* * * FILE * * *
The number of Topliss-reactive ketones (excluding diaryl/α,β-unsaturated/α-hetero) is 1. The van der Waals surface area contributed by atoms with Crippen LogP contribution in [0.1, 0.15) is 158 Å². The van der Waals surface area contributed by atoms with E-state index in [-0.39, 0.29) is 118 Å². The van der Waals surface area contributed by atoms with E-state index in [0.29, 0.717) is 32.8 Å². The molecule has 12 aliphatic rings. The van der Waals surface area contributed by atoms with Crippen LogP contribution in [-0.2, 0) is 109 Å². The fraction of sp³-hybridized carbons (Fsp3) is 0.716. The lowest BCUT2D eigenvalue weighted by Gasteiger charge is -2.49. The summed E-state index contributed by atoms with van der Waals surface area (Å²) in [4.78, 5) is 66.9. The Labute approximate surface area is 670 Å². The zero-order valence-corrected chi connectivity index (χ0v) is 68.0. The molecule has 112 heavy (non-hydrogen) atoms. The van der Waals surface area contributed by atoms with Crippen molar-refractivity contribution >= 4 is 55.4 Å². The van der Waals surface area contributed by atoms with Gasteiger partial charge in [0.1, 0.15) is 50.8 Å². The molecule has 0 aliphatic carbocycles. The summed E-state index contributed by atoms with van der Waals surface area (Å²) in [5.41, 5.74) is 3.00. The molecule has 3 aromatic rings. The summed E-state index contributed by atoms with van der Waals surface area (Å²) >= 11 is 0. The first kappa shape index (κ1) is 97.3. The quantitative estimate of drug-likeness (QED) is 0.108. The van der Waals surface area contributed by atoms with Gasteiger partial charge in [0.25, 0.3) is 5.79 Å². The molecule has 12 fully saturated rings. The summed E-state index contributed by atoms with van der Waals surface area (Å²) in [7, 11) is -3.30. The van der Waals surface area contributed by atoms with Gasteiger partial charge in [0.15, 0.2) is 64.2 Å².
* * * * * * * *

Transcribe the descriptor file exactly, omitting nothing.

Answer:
The number of Topliss-reactive ketones (excluding diaryl/α,β-unsaturated/α-hetero) is 1. The van der Waals surface area contributed by atoms with Crippen LogP contribution in [0.1, 0.15) is 158 Å². The van der Waals surface area contributed by atoms with E-state index in [-0.39, 0.29) is 118 Å². The van der Waals surface area contributed by atoms with E-state index in [0.29, 0.717) is 32.8 Å². The molecule has 12 aliphatic rings. The van der Waals surface area contributed by atoms with Crippen LogP contribution in [-0.2, 0) is 109 Å². The fraction of sp³-hybridized carbons (Fsp3) is 0.716. The lowest BCUT2D eigenvalue weighted by Gasteiger charge is -2.49. The summed E-state index contributed by atoms with van der Waals surface area (Å²) in [4.78, 5) is 66.9. The Labute approximate surface area is 670 Å². The zero-order valence-corrected chi connectivity index (χ0v) is 68.0. The molecule has 112 heavy (non-hydrogen) atoms. The van der Waals surface area contributed by atoms with Crippen molar-refractivity contribution >= 4 is 55.4 Å². The van der Waals surface area contributed by atoms with Gasteiger partial charge in [0.1, 0.15) is 50.8 Å². The molecule has 0 aliphatic carbocycles. The summed E-state index contributed by atoms with van der Waals surface area (Å²) in [5.41, 5.74) is 3.00. The molecule has 3 aromatic rings. The summed E-state index contributed by atoms with van der Waals surface area (Å²) >= 11 is 0. The first kappa shape index (κ1) is 97.3. The quantitative estimate of drug-likeness (QED) is 0.108. The van der Waals surface area contributed by atoms with Gasteiger partial charge in [0.25, 0.3) is 5.79 Å². The molecule has 12 fully saturated rings. The summed E-state index contributed by atoms with van der Waals surface area (Å²) in [7, 11) is -3.30. The van der Waals surface area contributed by atoms with Gasteiger partial charge in [0.15, 0.2) is 64.2 Å².